Becoming a Sleep Evangelist

I have struggled with maintaining a consistent sleep schedule for at least the last 10 years, maybe more. My biggest problem is that I don’t want to go to bed when it’s time for bed. Sometimes I’m not sleepy, but other times I just don’t want to go to bed. I want to “relax”, e.g. watch YouTube videos, plan workouts, make to-do lists. It’s especially difficult when I live alone. I don’t have anyone to suggest I go to sleep and I don’t have a model to follow. 

Why is this important to me? I notice that when I sleep well, my mood is better, I have a brighter outlook on life, I seem to have more discipline and self-control, I think I have better ideas, and I rebound from negative and/or unpleasant experiences faster than if I was sleepy. When I’m sleepy, I’m moody, constantly hungry, lawless, and mopey. It’s amazing that there can be such stark contrasts between a good night sleep and a bad night of sleep.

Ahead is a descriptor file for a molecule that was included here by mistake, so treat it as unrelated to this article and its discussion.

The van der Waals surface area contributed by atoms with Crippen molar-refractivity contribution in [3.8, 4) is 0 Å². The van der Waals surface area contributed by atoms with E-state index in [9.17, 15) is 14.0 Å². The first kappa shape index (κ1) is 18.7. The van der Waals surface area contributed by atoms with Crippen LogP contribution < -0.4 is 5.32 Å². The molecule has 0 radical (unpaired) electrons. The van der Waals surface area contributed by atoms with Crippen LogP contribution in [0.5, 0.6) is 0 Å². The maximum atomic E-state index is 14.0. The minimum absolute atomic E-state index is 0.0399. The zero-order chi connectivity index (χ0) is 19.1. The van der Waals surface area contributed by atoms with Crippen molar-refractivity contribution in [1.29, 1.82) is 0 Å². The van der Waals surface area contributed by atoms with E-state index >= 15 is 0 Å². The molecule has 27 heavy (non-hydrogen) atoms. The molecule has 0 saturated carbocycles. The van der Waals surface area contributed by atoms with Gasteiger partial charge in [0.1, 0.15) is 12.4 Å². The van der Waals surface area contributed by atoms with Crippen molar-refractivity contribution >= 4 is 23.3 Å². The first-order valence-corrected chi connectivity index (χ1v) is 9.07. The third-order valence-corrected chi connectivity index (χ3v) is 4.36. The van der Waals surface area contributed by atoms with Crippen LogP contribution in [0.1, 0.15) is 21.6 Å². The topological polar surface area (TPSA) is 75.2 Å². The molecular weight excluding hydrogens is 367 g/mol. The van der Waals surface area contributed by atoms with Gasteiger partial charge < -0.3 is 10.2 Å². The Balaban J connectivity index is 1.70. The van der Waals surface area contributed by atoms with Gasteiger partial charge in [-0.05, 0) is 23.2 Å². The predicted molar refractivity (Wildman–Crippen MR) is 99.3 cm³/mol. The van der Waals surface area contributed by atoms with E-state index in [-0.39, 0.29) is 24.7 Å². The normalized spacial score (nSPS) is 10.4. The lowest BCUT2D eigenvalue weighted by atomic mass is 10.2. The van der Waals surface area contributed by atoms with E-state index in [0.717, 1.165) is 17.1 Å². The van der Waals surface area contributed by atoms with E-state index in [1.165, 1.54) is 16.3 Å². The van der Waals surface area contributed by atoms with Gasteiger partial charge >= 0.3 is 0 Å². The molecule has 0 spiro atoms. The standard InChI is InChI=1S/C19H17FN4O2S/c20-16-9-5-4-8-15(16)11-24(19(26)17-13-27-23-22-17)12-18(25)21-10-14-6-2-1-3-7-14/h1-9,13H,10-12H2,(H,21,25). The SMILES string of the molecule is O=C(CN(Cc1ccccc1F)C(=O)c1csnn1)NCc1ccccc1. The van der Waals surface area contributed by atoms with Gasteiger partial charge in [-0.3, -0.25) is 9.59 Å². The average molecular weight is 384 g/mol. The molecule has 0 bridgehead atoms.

In my most recent attempt at trying to improve my sleep, I enrolled in a Master Class held by Matthew Walker, author of “Why We Sleep” and Professor of Neuroscience at UC Berkeley. There’s probably some research to support this, but anecdotally I feel that I retain concepts better when I write about them. Because I really want to get this sleep thing down, I figure I should write about it.

I can become a Sleep Evangelist. 

My main takeaway so far (I’m about a third of way through the course) is that sleep runs on a cycle, and the cycle runs on a 24-hour clock. This clock runs irrespective of our own adherence to a sleep schedule. It is baked into our bodies; it is very literally in our DNA.  There are really some cool (and important!) things happening if we let our bodies do what they crave, which is to sleep soundly every night.

No one’s able to do anything perfectly, so this isn’t about obsessing over sleep. I’m sharing this info purely to gain a new appreciation of the role sleep plays in our health. After I (and you) learn about sleep, it’s up to us how much we apply what we’ve learned. I’m committed to sticking with it this time around. I want the health benefits that accumulate after consistent nights of good sleep. 

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